“What an inspiring evening! Having well known celebrities talking freely about their own mental health issues and all this evening’s nominees and winners sharing their stories, contributes to the increasing ‘openness’ around this important workplace issue. There is work to do and Friends Life will continue to support activities that raise awareness of mental health issues. We will also continue to focus our activities on delivering services and support for employers and their employees in preventing mental health absence, assisting staff back to work and acting as an all important financial safety net if it results in long term absence.”
The full list of winners at the Mind Media Awards 2012:
Britain’s Biggest Hoarders (BBC One)
Presenter Jasmine Harman follows her mother, Vasoulla, and two others who all experience hoarding. A look at the strain hoarding can put on a whole family.
Homeland (Channel 4)
Claire Danes plays Carrie Mathison, a CIA officer who has bipolar disorder. Through the series she struggles to hide her condition, fearful she’ll lose her job if her mental health diagnosis is discovered.
Presented for Zak Dingle’s storyline - having long enjoyed his position as head of the family, Zak finds it incredibly hard to accept his diagnosis of depression. He battles feelings of weakness and tries to hide his experiences from his family.
The Mark Hanson Digital Media Award
A useful resource accessed by both police officers and service users, clearly explaining the legal processes, police procedures and human and civil rights associated with mental health problems.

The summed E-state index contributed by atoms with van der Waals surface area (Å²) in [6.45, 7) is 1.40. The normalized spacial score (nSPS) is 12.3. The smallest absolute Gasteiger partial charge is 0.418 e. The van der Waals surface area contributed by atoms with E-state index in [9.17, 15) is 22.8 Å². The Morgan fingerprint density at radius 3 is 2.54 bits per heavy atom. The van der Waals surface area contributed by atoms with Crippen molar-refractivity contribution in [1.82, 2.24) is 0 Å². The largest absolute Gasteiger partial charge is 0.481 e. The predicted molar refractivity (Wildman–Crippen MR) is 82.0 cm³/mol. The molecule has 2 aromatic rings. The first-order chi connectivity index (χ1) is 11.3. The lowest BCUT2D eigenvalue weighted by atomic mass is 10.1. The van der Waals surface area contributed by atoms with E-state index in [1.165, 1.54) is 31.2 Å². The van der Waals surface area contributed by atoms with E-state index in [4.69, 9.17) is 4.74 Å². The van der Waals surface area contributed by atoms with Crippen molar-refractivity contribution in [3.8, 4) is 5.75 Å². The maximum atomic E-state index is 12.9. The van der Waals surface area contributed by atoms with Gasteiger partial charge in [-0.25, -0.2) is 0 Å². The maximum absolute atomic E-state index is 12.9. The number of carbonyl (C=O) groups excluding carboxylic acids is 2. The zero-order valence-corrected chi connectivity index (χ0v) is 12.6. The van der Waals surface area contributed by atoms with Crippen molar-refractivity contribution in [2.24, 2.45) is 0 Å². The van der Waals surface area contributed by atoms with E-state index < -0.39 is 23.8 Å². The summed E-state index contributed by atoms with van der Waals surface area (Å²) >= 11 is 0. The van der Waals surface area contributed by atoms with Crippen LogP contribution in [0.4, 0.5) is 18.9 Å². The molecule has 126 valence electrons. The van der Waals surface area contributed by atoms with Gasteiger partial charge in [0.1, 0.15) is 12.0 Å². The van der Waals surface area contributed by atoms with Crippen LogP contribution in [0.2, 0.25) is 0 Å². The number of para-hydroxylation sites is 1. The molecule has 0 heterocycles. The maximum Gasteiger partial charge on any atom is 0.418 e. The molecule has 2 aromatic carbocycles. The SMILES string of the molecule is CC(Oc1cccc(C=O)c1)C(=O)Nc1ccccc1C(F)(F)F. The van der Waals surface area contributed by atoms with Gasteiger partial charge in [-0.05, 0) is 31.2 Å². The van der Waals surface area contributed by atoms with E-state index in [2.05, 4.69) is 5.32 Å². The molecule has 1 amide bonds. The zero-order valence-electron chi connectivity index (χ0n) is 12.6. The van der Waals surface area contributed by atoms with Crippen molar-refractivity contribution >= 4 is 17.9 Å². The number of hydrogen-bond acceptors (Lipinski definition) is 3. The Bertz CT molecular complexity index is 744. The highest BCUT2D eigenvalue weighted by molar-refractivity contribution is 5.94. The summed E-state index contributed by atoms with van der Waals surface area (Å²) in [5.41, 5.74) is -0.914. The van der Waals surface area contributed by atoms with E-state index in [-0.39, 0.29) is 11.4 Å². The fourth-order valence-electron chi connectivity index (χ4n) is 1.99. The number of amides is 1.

Henry’s Demons (BBC Radio 4)
Henry tells his story of schizophrenia and his experience of hearing voices that urged him to swim across Newhaven Estuary. His account is intercut with those of his mother and father, who is war correspondent Patrick Cockburn.
Features & Factual Entertainment
Piers Morgan’s Life Stories (ITV)
Piers Morgan's primetime biographical chat show invites celebrity guests to share their life experiences. Frank Bruno, Rolf Harris, Peter Andre and Paul Gascoigne have all spoken openly about their own mental health problems.
News and current affairs, Sponsored by Samaritans
Antipsychotic Drugs for Kids (Channel 4 News)
An investigation into how health professionals are treating children with behavioural problems. It uncovered a dramatic rise in the use of powerful antipsychotic drugs, and a shocking absence of monitoring.
Journalist of the Year, sponsored by AXA PPP healthcare
Julia George (BBC Radio Kent)
Presented for Julia’s morning show, which regularly focuses on mental health issues, uncovering the real-life concerns faced by many who listen across the county. The audience have shared their experiences of depression, suicide, body image and addiction through calls, emails, texts and tweets, motivated by Julia’s sensitive approach.
Student Journalist of the Year
Ashley Hamer (London College of Communication)
For her final year project, Ashley recorded the intimate story of a mother and her son who regularly self-harms. An incredibly personal portrayal which gets to the heart of the issues involved.
Making a Difference, sponsored by Havas Worldwide London
Sunday Express ‘Crusade for better mental health’
Spearheaded by the paper’s editor Martin Townsend, two of the paper’s journalists Ted Jeory and Lucy Johnston made an unprecedented commitment to mental health. The campaign’s stated aim was to create a public debate in which we start thinking and talking about mental health in the same way as we do physical health.
Speaking Out, sponsored by Comic Relief
Vasoulla Savvidou, Britain’s Biggest Hoarders (BBC One)
Vasoulla Savvidou opened up about her hoarding to her daughter, Jasmine Harman in Britain’s Biggest Hoarders. This meant reliving a difficult childhood which followed the violent death of her adored father and being uprooted from her home in Cyprus to start a new, life in England. Vasoulla particularly impressed the judges by her honesty and bravery in talking openly about her experiences